Headley v. Knox, Civ. No. 2735.

Decision Date04 August 1955
Docket NumberCiv. No. 2735.
Citation133 F. Supp. 36
PartiesRichard K. HEADLEY, Myles H. Johns and William F. Johns, Jr., Plaintiffs, v. A. R. KNOX, as Director of Internal Revenue, Defendant.
CourtU.S. District Court — District of Minnesota

Cummins, Cummins, Hammond & Ames, by Linus J. Hammond, St. Paul, Minn., for plaintiff.

George E. MacKinnon, U. S. Atty., Keith D. Kennedy, Asst. U. S. Atty., St. Paul, Minn., for defendant.

DONOVAN, District Judge.

This matter comes before the Court on an Order to Show Cause why a preliminary injunction should not issue, enjoining and restraining the defendant from collecting or attempting to collect monies and property of the plaintiffs under and by virtue of warrants of distraint.

A short statement of the pertinent facts is as follows: Plaintiffs were the officers of a corporation known as the St. Paul Basketball, Inc. The corporation sought to conduct professional basketball activities in the City of St. Paul, but, suffering financial reverses, was adjudicated a bankrupt in 1951. The defendant subsequently levied penalty assessments against the plaintiffs, claiming that they were liable therefor because, as officers of the corporation, they failed to account for and pay over taxes collected and withheld by the corporation.1

Both parties concede the penalty assessments provided for in 26 U.S.C.A. § 1718(c) and (d), and § 2707(a), contemplate the failure to pay over must be "wilful."

Plaintiffs, in seeking an injunction, assert that the tax assessed is a criminal penalty; that they are denied their constitutional right by such arbitrary assessment, and that they are without an adequate remedy at law.

Defendant contends that the penalties provided for in Title 26 U.S.C.A. §§ 2707 (a) and 1718(c) are civil, not criminal, and that therefore § 7421(a), I.R.C.1954, 26 U.S.C.A. (formerly 26 U.S.C.A. § 3653(a), bars the maintenance of an action to enjoin the collection of the tax; that plaintiffs do have an adequate remedy at law, namely, the payment of the tax and claim for refund; and lastly, that the moving papers do not constitute a sufficient showing to justify the intervention of equity.

The Court, having reviewed the file and considered the briefs of counsel, is of the opinion that the contention of the defendant is judicially sound. As will be hereinafter noted, it would appear that, under the present decisions, the type of penalty herein asserted is of a civil nature, and within the scope of the word "tax", as used in the applicable statutory provision.2

Where reasonable redress is available, as in the instant case, actions to enjoin the collection of civil penalties are not favored by the courts. The voice of controlling authority has recognized and differentiated the principles applicable to civil and criminal penalties.3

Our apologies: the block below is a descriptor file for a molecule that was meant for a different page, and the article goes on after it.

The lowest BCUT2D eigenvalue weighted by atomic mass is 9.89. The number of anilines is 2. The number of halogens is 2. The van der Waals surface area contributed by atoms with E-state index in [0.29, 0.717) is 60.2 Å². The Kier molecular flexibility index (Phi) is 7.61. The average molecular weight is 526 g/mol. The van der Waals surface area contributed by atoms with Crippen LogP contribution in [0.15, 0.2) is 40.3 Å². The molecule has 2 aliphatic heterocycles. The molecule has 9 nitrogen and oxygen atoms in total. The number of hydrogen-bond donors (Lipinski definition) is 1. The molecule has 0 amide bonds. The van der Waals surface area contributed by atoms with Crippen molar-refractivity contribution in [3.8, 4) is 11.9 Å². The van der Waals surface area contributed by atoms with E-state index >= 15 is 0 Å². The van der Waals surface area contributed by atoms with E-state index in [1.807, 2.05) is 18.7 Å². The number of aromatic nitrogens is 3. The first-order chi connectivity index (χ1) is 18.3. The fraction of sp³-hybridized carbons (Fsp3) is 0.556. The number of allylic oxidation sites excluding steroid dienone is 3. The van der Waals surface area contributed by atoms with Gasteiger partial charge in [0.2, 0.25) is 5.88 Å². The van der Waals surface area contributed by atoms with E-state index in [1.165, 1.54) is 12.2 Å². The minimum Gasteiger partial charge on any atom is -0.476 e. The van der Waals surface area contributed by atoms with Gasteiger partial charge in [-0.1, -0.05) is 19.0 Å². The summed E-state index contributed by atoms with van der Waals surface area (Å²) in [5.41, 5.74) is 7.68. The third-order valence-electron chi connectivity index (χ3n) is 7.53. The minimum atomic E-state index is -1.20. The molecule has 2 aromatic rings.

Counsel earnestly argues that the plaintiffs are not the "taxpayers", and therefore cannot make claim and recover what they paid for the reason that, if they are civil penalties, they merge into and become the tax.4

Although the rule may appear at times to be a harsh one, where the taxpayer is in financial straits, nonetheless in the matter at bar there is merit in the defendant's contention that the affidavit in support of the motion is not a sufficient showing to that effect. Also, the point urged by plaintiffs that they have no adequate remedy at law5 is not too persuasive, in the light of the argument of defendant that the assessment herein was not for the taxes, but for the penalties assessed against plaintiffs, and not for penalties assessed against others than plaintiffs.

For the foregoing reasons therefore, it is concluded that the necessary circumstances justifying injunctive relief are lacking6, and hence the motion of the plaintiffs for a temporary injunction must be, and is hereby denied.

It is so ordered.

Plaintiffs are allowed an exception.

1 In the bankruptcy proceedings, the sum of $776.20, more or less, was paid to the United States to apply on the tax indebtedness. Based on returns made, the United States asserts that the plaintiffs...

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5 cases
  • Iraci v. Scanlon
    • United States
    • U.S. District Court — Eastern District of New York
    • December 12, 1961
    ...to sustain this view; Rosner v. McGinnes, 167 F.Supp. 44 (E.D. Pa.); McAllister v. Dudley, 148 F.Supp. 548 (W.D.Pa.); Hendley v. A. R. Knox, 133 F.Supp. 36 (Minn.); Casale v. Pedrick, 72 F.Supp. 848 (S.D.N.Y.) In the cases cited, the plaintiff failed to show special facts and circumstances.......
  • Rosner v. McGinnes
    • United States
    • U.S. District Court — Eastern District of Pennsylvania
    • September 3, 1958
    ...140 F.2d 237; Cadwalader v. Sturgess, 3 Cir., 297 F. 73; John J. Casale, Inc., v. Pedrick, D.C. S.D.N.Y., 72 F.Supp. 848; Headley v. Knox, D.C.Minn., 133 F.Supp. 36; McAllister v. Dudley, D.C.W.D.Pa., 148 F. Supp. 2. Plaintiffs' reliance on Lipke v. Lederer, 259 U.S. 557, 42 S.Ct. 549, 66 L......
  • Botta v. Scanlon
    • United States
    • U.S. Court of Appeals — Second Circuit
    • February 18, 1963
    ...(E.D. N.Y.1961); Lipsig v. United States, 187 F.Supp. 826 (E.D.N.Y.1960); Yates v. White, 152 F.Supp. 320 (S.D.Ill.1957); Headley v. Knox, 133 F.Supp. 36 (D. Minn.1955). We agree with the result reached in these cases. The nature of the penalty imposed, which is an assessment equal to the a......
  • Roberts v. Reynolds
    • United States
    • California Court of Appeals Court of Appeals
    • February 8, 1963
    ...of the unpaid tax liability of the corporation. That obligation includes any interest or penalties of a civil nature. (See Headley v. Knox, 133 F.Supp. 36, 37.) 5 The final contention of the defendant is that the action for declaratory relief should not have been entertained since there had......
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